Baumgardner's mechanism from a creationist perspective

Understanding the effective equivalence of speeding up physics and slowing down time is key here; if you dispute or don't understand that fact, please raise it first and raise it alone.
As my previous efforts to convince creationists that Baumgardner's mechanisms are implausible seem to have failed, I'm going to put on my creationist hat to show that creationists already know Baumgardner's mechanism are implausible. If time-variant physics were applicable to the Genesis account, physical reactions could be sped up or slowed down (which would be, in effect, like speeding up or slowing down time). If physical reactions could be sped up, God's creation could have experienced the equivalent of billions of years of physics (and in effect billions of years of time) in the days of Genesis. But young earth creationists already know this couldn't have happened. Unbeknownst to Creationists, their insistence on what they often call "literal/24-hour days" implies an insistence on time-invariant physics. Therefore, Baumgardner's mechanism is not only implausible, it's impossible. NormalChristian 19:04, 15 July 2010 (UTC)

Jim Scully's "new" question

I think the question needs to be rephrased so that it actually questions something specific bout the Great Flood, rather than the current vagueness. There is no direct link apparent between the question and , at least without a number of inductive steps being spelled out (Jim Scully's edit summary when reinstating that question is a start). The question does seem to be a a follow-on question from the previous one, which is even more general. Maybe the two should be merged into a single question/objection (or maybe each should be made specific as to what actually constitutes the objection) so that they can be answered coherently. LowKey 01:22, 19 July 2010 (UTC)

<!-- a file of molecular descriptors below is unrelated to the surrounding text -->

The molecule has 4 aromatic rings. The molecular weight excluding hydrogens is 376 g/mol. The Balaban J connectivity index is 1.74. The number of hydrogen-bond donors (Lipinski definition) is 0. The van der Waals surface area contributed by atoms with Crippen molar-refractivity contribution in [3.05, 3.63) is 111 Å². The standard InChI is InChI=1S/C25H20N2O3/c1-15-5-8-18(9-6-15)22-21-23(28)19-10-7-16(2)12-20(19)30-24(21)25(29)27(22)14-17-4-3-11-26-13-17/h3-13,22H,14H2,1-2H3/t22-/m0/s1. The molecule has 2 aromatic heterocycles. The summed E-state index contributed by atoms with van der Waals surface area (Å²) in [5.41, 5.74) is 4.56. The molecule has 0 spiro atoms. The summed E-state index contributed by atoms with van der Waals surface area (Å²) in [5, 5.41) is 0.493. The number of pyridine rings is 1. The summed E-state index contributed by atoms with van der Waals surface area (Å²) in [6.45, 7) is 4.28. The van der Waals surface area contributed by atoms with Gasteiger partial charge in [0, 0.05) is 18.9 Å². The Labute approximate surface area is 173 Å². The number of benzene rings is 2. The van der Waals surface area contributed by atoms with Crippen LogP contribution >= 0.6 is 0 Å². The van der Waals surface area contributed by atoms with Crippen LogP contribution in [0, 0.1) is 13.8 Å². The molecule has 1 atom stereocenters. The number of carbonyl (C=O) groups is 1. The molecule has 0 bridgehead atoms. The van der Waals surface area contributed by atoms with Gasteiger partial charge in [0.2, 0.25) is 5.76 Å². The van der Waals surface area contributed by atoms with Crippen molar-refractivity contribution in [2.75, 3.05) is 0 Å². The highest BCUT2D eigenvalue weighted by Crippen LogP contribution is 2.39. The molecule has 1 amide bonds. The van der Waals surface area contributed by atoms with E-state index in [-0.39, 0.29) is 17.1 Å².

seems fairly clear if one assumes that velociraptors and mastadons and sabre toothed cats (fossils) are not found in the same layers of sedimentary rock. One might posit that they lived at vastly different times but thats contra-flood. You could argue that as proto birds the raptors hate getting wet toes and so perched on the tallest rock they could leap to, and waited to drown, but thats kinda sick. A flood model should show raptors above mastadons but thats not what is found. Hamster 03:41, 19 July 2010 (UTC)
Why do the fossil-bearing strata not match the flood model? They do. A flood would first bury the bottom-dwelling marine creatures, then other marine creatures, then coastal-dwelling creatures, and so on. hmm, a flood would not kill marine creatures unless it destroyed their environment. God did not worry about them so he must have been happy they would survive , or he intended to kill them all. Bottom dwelling marine creatures would simply keep moving above the sediment layer as it built up. As they died they would have appeared in the new sediment, along with land animals washed out to sea by the flood. If the flood happened today , a future geologist would expect to find fish, deer, beavers, and people all buried in one sedimentary layer washed off land masses by the rivers and deposited in the river delta. As it rained catastrophic mudslides would occur in the saturated hillsides, carrying anything on them into a lower area and covering them, so again, we get river fish, woodchucks, squirrels , cows and people buried together. It would take extreme events to then disinter these buried animals and sort them in any order. Hamster 03:57, 19 July 2010 (UTC)